posted on Oct, 16 2008 @ 04:29 PM
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reply to post by ghaleon12
 





That is why education should be fun, so they will work on it during school and after when they are done with formal education.


BINGO!

A good teacher will always find ways to encompass what interests students into lessons and assignments.
For instance, if you are teaching history, and students seem interested in music, weave the history of music into the lesson and assignmemnt. Assign them to research how music affected history. Have them research and report on three musical scores developed out of historical events.(e.g.The Star Spangled Banner, etc.)
If you're a computer science teacher and teaching database development, have them set up a database of their favorite music, by title, author, genre, etc.
If a student is interested in cooking or baking, have them create a database of recipes by ingredients, by title, by category(appetizer, main course, dessert, etc.)

Be creative as a teacher. Otherwise, it will be BORING, a WORD ALL students know all too well.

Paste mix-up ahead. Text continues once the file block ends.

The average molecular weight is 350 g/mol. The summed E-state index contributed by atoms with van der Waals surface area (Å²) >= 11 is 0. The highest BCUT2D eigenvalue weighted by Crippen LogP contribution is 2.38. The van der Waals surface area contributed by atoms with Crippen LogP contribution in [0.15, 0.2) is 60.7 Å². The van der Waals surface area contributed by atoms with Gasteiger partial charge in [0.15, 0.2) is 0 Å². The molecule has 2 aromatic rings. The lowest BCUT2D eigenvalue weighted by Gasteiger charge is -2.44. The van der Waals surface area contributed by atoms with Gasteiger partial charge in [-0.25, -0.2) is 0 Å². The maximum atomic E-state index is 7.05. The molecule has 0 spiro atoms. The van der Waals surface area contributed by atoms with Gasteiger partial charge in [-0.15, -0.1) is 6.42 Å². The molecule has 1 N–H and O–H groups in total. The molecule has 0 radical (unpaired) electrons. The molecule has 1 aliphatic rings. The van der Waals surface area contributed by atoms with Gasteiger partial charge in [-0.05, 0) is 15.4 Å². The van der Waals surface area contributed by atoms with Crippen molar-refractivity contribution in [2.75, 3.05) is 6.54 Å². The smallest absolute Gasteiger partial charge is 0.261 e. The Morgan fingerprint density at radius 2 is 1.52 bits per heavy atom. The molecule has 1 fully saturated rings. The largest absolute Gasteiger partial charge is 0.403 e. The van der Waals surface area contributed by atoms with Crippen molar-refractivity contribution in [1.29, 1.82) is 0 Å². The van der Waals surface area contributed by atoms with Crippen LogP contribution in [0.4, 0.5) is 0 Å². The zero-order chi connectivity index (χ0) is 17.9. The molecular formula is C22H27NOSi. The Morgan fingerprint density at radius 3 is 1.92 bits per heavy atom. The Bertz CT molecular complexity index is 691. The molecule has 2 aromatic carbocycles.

Make it fun AND USEFUL.



posted on Oct, 16 2008 @ 04:40 PM
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I personally think that there are too many variables involved for a simple answer. I was lucky.

Growing up in the military and going to DOD schools where there were consequences for bad behavior and bad grades definately helped. Because your father, (who was usually the one in the military) career could be hurt by your actions, you were always doing what you were supposed to do. There was also corporal punishment. Basically there was alot more discipline involved, from the student, from the parents, and from the faculty.

When my father retired I went from a DOD school to a "civilian" school and it was unbelievable. I had to do things over as a junior that I had already done as a freshman. Money and consistency is just as important as discipline. Even though a student on average moved every 3-4 years when their parents were reassigned you still kept up with the pace from one school to the next.